Deviation of the voltages in the cells typically increases with age and cycle count of the cells as internal resistance increases and excepted wear and tear occurs.  

If 0.1 volt deviation happens in flight it doesn’t mean your aircraft is coming down, but if you are aware of it happening regularly, you should mark that battery that way you have a visual cue of which battery is wearing more.   

Another thing to keep an eye on is the temperature of the battery as you are flying. An overheating battery is an indication that the internal resistance of the battery is increasing and it may cause a fatal error in the battery cell balancing system.

Ensuring your DJI battery voltage is stable

To ensure that your DJI battery voltage remains stable and within the 0.1 V between each cell, people recommend that you do full charge cycling and monitor your battery voltage regularly.

Cycling charge

Mavic pro pilots have been able to get around a battery error by charge cycling.

You should let the drone battery drain completely by leaving the drone on and then charging it using the DJI charger. Do not charge the drone battery via a hub – ensure that you are using an official DJI charger that came with your drone.

Cycling the charge should balance out the internal cell voltage.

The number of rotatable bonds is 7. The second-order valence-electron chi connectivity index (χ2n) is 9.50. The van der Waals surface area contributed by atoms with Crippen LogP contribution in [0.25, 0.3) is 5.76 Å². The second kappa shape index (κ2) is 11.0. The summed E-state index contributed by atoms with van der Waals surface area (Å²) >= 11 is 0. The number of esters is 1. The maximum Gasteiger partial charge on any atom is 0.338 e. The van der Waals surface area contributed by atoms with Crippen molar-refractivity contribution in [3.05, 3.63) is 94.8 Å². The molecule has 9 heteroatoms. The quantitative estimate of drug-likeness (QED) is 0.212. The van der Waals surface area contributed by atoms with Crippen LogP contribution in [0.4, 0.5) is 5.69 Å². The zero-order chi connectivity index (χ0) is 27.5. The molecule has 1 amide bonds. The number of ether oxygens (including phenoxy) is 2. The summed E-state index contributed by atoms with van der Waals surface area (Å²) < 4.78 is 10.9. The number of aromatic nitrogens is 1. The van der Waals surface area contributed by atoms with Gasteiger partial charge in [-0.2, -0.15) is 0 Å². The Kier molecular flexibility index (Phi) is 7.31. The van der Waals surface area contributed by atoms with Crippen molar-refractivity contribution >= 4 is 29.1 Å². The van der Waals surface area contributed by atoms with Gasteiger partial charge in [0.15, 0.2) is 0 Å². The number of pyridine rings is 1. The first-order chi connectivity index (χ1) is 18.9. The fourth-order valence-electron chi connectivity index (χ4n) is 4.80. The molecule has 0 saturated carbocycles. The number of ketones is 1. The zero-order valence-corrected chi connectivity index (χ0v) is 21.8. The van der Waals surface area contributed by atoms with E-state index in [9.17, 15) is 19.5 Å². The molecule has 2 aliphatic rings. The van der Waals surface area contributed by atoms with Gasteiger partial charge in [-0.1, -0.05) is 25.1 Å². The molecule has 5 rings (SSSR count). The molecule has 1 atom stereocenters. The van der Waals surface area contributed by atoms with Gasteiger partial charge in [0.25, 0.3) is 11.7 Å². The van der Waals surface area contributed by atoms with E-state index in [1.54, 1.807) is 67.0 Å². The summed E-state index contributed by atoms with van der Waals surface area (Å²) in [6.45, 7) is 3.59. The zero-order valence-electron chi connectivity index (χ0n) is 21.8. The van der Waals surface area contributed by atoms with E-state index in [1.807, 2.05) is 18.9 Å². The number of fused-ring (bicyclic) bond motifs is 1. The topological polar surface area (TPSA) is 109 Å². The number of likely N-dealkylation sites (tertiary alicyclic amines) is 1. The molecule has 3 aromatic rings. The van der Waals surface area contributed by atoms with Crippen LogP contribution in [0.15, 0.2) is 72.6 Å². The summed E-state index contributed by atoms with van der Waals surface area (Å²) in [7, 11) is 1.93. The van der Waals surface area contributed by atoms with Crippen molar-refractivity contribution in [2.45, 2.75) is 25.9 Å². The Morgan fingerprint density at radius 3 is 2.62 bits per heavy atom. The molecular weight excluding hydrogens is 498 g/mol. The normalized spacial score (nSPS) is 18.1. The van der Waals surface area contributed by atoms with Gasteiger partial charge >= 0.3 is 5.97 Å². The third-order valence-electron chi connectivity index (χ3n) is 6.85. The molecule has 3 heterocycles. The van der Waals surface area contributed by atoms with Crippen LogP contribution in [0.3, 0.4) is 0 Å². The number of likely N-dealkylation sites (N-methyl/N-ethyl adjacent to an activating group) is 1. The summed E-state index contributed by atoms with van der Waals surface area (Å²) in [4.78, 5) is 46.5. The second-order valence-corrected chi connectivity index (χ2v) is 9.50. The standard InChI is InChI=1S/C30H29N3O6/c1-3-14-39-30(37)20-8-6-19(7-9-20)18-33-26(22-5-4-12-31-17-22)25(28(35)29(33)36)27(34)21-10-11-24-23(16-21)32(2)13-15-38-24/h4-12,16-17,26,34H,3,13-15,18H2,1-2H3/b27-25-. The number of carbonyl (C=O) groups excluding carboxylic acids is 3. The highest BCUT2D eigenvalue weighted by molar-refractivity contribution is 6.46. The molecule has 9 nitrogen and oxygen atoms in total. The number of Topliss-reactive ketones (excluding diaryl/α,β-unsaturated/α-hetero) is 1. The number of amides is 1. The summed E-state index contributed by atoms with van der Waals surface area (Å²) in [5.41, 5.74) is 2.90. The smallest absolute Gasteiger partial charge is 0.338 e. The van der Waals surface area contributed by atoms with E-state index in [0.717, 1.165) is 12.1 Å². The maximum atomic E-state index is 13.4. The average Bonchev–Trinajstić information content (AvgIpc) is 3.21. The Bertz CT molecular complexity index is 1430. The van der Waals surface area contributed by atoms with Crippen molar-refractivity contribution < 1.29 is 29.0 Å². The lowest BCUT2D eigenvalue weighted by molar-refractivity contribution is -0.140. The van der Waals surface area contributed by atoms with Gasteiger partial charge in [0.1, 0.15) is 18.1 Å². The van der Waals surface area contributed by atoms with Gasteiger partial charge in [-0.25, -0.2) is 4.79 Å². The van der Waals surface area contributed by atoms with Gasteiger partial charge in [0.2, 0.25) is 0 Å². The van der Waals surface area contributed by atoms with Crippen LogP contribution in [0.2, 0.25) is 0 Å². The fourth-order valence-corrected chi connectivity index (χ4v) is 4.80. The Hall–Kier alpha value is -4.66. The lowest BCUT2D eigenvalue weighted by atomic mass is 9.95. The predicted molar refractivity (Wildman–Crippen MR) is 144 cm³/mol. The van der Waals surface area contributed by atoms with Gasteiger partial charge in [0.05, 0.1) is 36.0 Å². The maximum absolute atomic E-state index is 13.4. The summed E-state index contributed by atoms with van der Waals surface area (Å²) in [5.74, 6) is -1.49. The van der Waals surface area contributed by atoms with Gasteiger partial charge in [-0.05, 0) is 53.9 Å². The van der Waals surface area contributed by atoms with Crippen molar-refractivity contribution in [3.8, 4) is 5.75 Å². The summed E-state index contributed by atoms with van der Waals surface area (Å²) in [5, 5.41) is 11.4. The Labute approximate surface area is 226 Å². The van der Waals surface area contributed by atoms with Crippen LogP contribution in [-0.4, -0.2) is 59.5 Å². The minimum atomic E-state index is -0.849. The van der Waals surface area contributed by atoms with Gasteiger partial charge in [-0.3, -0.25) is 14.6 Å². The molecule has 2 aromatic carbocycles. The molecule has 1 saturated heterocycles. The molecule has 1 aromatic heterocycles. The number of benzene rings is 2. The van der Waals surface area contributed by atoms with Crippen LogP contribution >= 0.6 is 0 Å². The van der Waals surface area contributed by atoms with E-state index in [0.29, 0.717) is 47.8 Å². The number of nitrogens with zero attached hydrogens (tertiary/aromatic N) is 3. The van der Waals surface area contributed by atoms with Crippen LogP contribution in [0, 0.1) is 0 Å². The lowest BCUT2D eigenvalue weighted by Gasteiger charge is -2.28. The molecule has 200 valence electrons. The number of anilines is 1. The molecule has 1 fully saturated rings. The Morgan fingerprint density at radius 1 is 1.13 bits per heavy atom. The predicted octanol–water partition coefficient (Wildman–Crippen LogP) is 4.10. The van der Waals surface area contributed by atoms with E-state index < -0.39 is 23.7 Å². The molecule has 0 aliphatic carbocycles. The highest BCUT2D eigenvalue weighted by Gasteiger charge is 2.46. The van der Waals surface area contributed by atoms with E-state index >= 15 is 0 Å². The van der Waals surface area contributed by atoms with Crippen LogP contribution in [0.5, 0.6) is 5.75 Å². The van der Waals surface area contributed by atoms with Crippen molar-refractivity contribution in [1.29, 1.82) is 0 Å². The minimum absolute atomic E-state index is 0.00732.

If it doesn’t balance out after approximately 5 to 10 full recharge cycles, you’ll probably need a new drone battery to replace your current one.

Rules of thumb

Some other rules of thumb that are often recommended in the DJI drone flying community include:

  1. Never trust the battery % – always use the voltage of the individual cells
  2. Be sure that the cell deviation is not more 0.1 V when under load.
  3. Your target should be 3.5 V as you land your drone – no lower.
  4. Only ever start your flight with a freshly charged battery at 100%. Your voltage should read 4.2 V for each cell.
  5. Prepare to land at 30% or 3.7 V for each cell and be on the ground by 3.5 V to ensure that you do not over-discharge your DJI battery.

Wrapping up

This article covered everything you need to know about DJI battery voltage – what voltage means, how to ensure that your DJI battery health remains high and the rules of thumb to ensure your cells remain within 0.1 V of each other.

Looking after your battery is essential as it is the powerhouse of your drone. If you do not look after it you run the risk of premature battery ageing and electrolyte decomposition which will mean you will have to replace your batteries more often.

The Author

Dr Andrew Stapleton is a Drone pilot, Writer and YouTuber with a PhD in science. His drone footage has been featured on TV (ABC Documentary) and he has written and/or produced videos for Science Alert, COSMOS magazine, and Australia's Science Channel among others. He has been a drone pilot for many years and has flown many types of drones.